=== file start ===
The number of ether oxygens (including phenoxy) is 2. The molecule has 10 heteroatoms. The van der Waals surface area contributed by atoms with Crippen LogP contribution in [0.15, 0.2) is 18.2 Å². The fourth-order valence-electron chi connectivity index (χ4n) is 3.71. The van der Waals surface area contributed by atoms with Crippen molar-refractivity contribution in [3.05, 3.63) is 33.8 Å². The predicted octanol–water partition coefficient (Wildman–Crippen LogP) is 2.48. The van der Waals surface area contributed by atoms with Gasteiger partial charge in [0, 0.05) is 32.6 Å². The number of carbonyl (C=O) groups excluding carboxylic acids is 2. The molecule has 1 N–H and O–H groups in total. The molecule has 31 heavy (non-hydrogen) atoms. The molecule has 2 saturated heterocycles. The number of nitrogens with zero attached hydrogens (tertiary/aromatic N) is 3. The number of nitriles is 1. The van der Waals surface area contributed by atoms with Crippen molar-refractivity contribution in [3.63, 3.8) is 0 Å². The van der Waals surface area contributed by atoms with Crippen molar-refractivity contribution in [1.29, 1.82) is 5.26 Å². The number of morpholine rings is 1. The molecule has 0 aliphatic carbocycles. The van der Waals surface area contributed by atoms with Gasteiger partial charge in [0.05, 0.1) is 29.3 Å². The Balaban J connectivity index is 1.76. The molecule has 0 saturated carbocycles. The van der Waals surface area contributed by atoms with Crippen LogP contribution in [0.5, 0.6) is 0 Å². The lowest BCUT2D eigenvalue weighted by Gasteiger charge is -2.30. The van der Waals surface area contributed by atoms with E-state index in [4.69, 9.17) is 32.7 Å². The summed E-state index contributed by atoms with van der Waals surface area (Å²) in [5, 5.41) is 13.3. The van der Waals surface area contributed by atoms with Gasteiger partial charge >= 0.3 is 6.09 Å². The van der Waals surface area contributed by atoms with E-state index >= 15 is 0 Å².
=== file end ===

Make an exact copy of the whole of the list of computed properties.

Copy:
The number of ether oxygens (including phenoxy) is 2. The molecule has 10 heteroatoms. The van der Waals surface area contributed by atoms with Crippen LogP contribution in [0.15, 0.2) is 18.2 Å². The fourth-order valence-electron chi connectivity index (χ4n) is 3.71. The van der Waals surface area contributed by atoms with Crippen molar-refractivity contribution in [3.05, 3.63) is 33.8 Å². The predicted octanol–water partition coefficient (Wildman–Crippen LogP) is 2.48. The van der Waals surface area contributed by atoms with Gasteiger partial charge in [0, 0.05) is 32.6 Å². The number of carbonyl (C=O) groups excluding carboxylic acids is 2. The molecule has 1 N–H and O–H groups in total. The molecule has 31 heavy (non-hydrogen) atoms. The molecule has 2 saturated heterocycles. The number of nitrogens with zero attached hydrogens (tertiary/aromatic N) is 3. The number of nitriles is 1. The van der Waals surface area contributed by atoms with Crippen molar-refractivity contribution in [3.63, 3.8) is 0 Å². The van der Waals surface area contributed by atoms with Crippen molar-refractivity contribution in [1.29, 1.82) is 5.26 Å². The number of morpholine rings is 1. The molecule has 0 aliphatic carbocycles. The van der Waals surface area contributed by atoms with Gasteiger partial charge in [0.05, 0.1) is 29.3 Å². The Balaban J connectivity index is 1.76. The molecule has 0 saturated carbocycles. The van der Waals surface area contributed by atoms with Crippen LogP contribution in [0.5, 0.6) is 0 Å². The lowest BCUT2D eigenvalue weighted by Gasteiger charge is -2.30. The van der Waals surface area contributed by atoms with E-state index in [4.69, 9.17) is 32.7 Å². The summed E-state index contributed by atoms with van der Waals surface area (Å²) in [5, 5.41) is 13.3. The van der Waals surface area contributed by atoms with Gasteiger partial charge >= 0.3 is 6.09 Å². The van der Waals surface area contributed by atoms with E-state index >= 15 is 0 Å².